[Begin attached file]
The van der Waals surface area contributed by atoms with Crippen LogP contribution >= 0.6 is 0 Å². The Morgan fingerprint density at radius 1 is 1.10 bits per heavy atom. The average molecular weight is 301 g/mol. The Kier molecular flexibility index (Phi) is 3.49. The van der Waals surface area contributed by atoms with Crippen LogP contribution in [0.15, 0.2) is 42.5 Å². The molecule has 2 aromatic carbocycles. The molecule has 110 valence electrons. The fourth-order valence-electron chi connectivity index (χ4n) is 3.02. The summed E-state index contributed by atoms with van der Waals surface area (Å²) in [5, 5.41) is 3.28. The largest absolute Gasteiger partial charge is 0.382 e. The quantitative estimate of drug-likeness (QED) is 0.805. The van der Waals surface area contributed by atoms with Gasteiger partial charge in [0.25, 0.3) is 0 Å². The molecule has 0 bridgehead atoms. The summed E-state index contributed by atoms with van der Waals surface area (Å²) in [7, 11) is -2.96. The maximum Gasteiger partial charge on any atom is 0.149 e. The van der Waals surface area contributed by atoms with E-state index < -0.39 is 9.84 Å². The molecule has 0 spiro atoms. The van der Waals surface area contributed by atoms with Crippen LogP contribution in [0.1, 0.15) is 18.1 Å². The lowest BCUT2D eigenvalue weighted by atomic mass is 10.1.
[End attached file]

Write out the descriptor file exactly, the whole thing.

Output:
The van der Waals surface area contributed by atoms with Crippen LogP contribution >= 0.6 is 0 Å². The Morgan fingerprint density at radius 1 is 1.10 bits per heavy atom. The average molecular weight is 301 g/mol. The Kier molecular flexibility index (Phi) is 3.49. The van der Waals surface area contributed by atoms with Crippen LogP contribution in [0.15, 0.2) is 42.5 Å². The molecule has 2 aromatic carbocycles. The molecule has 110 valence electrons. The fourth-order valence-electron chi connectivity index (χ4n) is 3.02. The summed E-state index contributed by atoms with van der Waals surface area (Å²) in [5, 5.41) is 3.28. The largest absolute Gasteiger partial charge is 0.382 e. The quantitative estimate of drug-likeness (QED) is 0.805. The van der Waals surface area contributed by atoms with Gasteiger partial charge in [0.25, 0.3) is 0 Å². The molecule has 0 bridgehead atoms. The summed E-state index contributed by atoms with van der Waals surface area (Å²) in [7, 11) is -2.96. The maximum Gasteiger partial charge on any atom is 0.149 e. The van der Waals surface area contributed by atoms with E-state index < -0.39 is 9.84 Å². The molecule has 0 spiro atoms. The van der Waals surface area contributed by atoms with Crippen LogP contribution in [0.1, 0.15) is 18.1 Å². The lowest BCUT2D eigenvalue weighted by atomic mass is 10.1.